Towards the end of the third trimester (i.e. the past few weeks) is where things started to get really uncomfortable. This is the kind of uncomfortable where seemingly everything hurts, and your mobility is affected, and you can barely sleep. This is the kind of uncomfortable I’d always associated with pregnancy. The good news is that you don’t actually have to suffer like this for nine months, it only comes toward the end (although for some people, it can start in the second trimester). The bad news is that you do have to suffer a little.

I had already started to get tail-bone pain from sitting, for which I got a special pillow for my butt. I’d also started getting really bad acne, far worse than any acne I had had when I was a teenager. I don’t want to use any medicinal acne creams while I am pregnant, so I have just been using some natural remedies (which don’t work very well). I am hoping that the acne will subside as soon as I have my baby, since they’re related to hormones, but I am not really sure if I’ll still have these particular hormone levels throughout breastfeeding. I have also gotten swollen hands and feet, which makes my finger joints hurt, but this is apparently all normal, and some people have it far worse than I do (swollen wrists and ankles to the point where they have to wear special braces and can’t even type).

The worst, however, is sleeping at night. My stomach is so big now that I can’t even lift it off the mattress, or else I will feel a strong pull downwards (thanks, gravity) to cover any gap and it feels like my stomach might split open. So, turning in bed is surprisingly painful. It makes it hard to fall asleep, and after sleeping for too long on one side and wanting to switch positions, I am awakened by how much it hurts to turn to the other side. My pelvic bones have also moved apart, or so I’ve been told, so my hips will hurt in certain positions or sometimes when I stand (standing on one foot is surprisingly painful and not recommended). Add on top of that the fact that I can’t help waking up at night with the urge to go to the bathroom, and basically it means that I get about 3-4 hours of sleep a night.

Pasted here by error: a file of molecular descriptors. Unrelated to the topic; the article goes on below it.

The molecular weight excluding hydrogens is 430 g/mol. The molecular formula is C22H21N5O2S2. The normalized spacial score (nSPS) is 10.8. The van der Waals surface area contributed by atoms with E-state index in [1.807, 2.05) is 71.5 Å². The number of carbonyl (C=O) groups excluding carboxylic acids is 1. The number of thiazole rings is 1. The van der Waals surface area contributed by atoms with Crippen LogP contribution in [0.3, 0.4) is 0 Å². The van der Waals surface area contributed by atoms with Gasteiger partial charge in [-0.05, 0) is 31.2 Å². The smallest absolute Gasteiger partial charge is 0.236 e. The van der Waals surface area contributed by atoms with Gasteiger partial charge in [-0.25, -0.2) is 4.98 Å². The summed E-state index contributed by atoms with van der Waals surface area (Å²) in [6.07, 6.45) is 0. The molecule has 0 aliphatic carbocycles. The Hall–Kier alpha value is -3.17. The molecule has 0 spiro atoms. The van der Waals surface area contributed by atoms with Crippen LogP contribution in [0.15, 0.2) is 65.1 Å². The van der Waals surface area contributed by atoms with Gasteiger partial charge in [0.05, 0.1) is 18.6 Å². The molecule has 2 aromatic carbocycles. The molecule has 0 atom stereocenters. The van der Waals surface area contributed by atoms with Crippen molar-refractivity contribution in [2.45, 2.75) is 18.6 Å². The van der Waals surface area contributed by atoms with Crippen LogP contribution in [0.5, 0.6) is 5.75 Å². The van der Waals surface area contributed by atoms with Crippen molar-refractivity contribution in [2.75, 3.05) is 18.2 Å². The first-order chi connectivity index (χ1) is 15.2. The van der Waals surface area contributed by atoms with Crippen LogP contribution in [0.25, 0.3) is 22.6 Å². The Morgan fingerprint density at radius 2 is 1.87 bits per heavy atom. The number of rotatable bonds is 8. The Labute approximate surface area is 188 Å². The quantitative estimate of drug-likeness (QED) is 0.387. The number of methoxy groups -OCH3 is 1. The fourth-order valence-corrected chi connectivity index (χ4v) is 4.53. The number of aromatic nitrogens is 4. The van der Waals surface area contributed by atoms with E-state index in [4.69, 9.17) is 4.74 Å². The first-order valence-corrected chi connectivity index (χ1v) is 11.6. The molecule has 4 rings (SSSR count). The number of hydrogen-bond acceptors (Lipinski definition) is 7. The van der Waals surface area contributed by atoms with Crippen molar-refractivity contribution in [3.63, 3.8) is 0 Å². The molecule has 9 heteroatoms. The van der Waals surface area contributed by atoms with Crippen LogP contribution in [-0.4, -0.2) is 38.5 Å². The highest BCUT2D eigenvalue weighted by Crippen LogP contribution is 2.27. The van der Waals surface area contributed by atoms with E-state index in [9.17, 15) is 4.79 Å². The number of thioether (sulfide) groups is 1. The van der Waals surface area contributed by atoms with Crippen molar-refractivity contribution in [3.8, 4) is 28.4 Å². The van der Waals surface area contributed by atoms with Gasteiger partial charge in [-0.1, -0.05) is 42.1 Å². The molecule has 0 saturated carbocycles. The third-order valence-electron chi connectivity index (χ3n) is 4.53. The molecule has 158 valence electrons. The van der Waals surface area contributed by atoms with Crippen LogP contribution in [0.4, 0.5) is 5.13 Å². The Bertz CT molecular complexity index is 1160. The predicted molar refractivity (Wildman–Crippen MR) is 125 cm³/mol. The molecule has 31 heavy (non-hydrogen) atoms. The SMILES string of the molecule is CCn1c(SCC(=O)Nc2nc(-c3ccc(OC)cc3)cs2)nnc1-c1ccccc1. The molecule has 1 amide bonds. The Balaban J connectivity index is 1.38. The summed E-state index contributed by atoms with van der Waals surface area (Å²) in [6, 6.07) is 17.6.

The only solace I get from this is knowing that I won’t be able to sleep through the night once the baby comes anyway, so in some ways, this is just getting my body used to waking up at night and going back to sleep a few hours later.

That pretty much sums up the past nine months. Despite the discomforts of the last six or so weeks, it’s been pretty smooth sailing most of the way. Even now, I am almost expecting that BabyDumpling will just stay in there and I will continue to carry this giant belly around. I try not to think about what labor will be like, since I know it could start at any minute, and I have not heard one good thing about it. Every mother I have talked to, including my own and my mother-in-law, describes contractions as the most painful feeling they have ever experienced. I still haven’t felt a single contraction, and I am apparently already 2cm dilated! I didn’t know you could be dilated before labor starts, but apparently that’s normal, too. I sometimes wonder if it’s possible that, since I haven’t felt anything so far, maybe I wouldn’t feel the contractions either, but I have been reassured many times that when they come, they will be unmistakable.

BabyDumpling: I can’t wait to meet you. But, please don’t hurt me!